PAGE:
It’s so important to look ahead. Be aware of technology and use it to help your organization move forward. Figure out how to develop the next group of people: not everyone on the board needs to have grey hair, or be losing their hair. You should create a strategy to include the next generation and then mentor them so that way you always have this good cycle of senior leaders stepping down and new leaders stepping up, and it can be an organic and strategic transition that doesn’t have to feel chaotic or rushed. The people moving up are already fully immersed before they reach the leadership level. And at the same time, those who are leaving should still want to and be able to stay engaged by sharing their history, knowledge, and other resources with the agency.

Dawn Penson

NTL Class of 2015

What motivated you to join NTL?

I was serving on the National Federation for the Blind board locally and interning at The Gifford Foundation. As I got a better idea of how the board interacts with the rest of the organization internally. I thought it was really interesting. Sheena helped me see that even though I was blind, I had a voice and boards needed voices like mine to be diverse and to function better.

Taking the NTL class actually led me to become the first person with a disability on the OCC board as a student representative.

What advice would you give someone in a board officer role?

Don’t be quick to react. Try to listen and get a sense where others are coming from because you will need to collaborate with them. And if you feel that there is a disagreement, make sure you take the time to fully understand their point of view before you respond.

What are some of the biggest challenges you see boards facing?

The first issue is egos: many board members have trouble putting their ego aside and putting the organization first. That’s number one. Just because you got outvoted on an issue doesn’t mean you aren’t still valued, yet some board members want to leave after a disagreement like that.

Number two is that board members often don’t trust their Executive Director or CEO to handle the organization. Those concerns should be discussed and hopefully a path forward can be found so everyone can continue with confidence.

Number three is that many organizations have a general lack of transparency between board and staff which creates dysfunction throughout the organization as things fall through the cracks.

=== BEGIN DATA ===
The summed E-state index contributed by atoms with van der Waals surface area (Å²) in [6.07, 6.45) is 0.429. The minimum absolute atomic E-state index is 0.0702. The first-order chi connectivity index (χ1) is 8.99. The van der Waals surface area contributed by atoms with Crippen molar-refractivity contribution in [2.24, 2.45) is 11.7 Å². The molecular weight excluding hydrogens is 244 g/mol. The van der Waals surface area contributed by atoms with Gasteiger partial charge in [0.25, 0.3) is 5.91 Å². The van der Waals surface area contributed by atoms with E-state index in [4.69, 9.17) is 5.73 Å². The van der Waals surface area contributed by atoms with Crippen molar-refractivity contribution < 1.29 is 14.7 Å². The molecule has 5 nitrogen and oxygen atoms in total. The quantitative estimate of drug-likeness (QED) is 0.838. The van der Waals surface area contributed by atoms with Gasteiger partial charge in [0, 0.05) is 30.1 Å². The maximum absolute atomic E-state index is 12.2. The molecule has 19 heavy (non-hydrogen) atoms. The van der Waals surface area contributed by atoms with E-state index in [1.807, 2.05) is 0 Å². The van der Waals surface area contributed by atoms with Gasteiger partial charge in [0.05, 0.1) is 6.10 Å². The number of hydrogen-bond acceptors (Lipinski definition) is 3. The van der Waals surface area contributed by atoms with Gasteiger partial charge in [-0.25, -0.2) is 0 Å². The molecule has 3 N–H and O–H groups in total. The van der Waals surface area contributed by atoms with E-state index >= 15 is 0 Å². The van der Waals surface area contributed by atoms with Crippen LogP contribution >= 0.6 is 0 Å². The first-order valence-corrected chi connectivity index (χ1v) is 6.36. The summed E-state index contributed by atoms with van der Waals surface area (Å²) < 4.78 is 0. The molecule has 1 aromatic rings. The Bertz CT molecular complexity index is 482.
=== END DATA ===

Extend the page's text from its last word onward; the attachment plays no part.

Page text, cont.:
Kamesha Graves

NTL Class of 2022

What motivated you to join NTL?

It was during the George Floyd protests that I decided I wanted to become more engaged. I had never been much of an activist, but I started documenting the ways in which I was talking about these issues with my children. We attended a protest at Syracuse University and I was interviewed there by a documentary crew. That led to people reaching out and inviting me to sit on some local boards.

Before NTL, I would show up without really understanding the bylaws, how to review financials, or having any clue about how to put forward a motion. Now I carry my NTL binder everywhere I go – I call it my “board bag” because it has all of my notes from the class about what the responsibilities of each role are, how to take minutes, reminders to calculate quorum… I learned every single thing I needed to know about being on a board through NTL.

What are some of the biggest challenges you see boards facing?

A lot of times attendance is the biggest issue. If a board doesn’t make quorum, they have to push everything until the next meeting and may not be able to cover everything then either. If people don’t show up, we need to start looking for people who bring fresh energy. One strategy is to alter the bylaws to make attendance a mandatory part of keeping your seat on the board.

What advice would you give someone serving as Board President?

Stay engaged, and don’t get frustrated, even if you feel like no one’s looking or no one’s hearing you out – just continue to put the message and encouragement out there. I try to send out messages weekly showing what other similar boards are up to, and also doing wellness checks to see how people are doing. I want them to know I care about them as a person, not just as a board member.

What do you wish you had known earlier?

I wish I knew how important the board actually is. Because I had been invited before, and I was just like, “I don’t want to go to no meetings!” [Laughs] I was younger and had young children. But I wish I had known the importance of it, and how much of a difference it makes within the nonprofit itself and in the community because I would’ve gotten involved a lot earlier.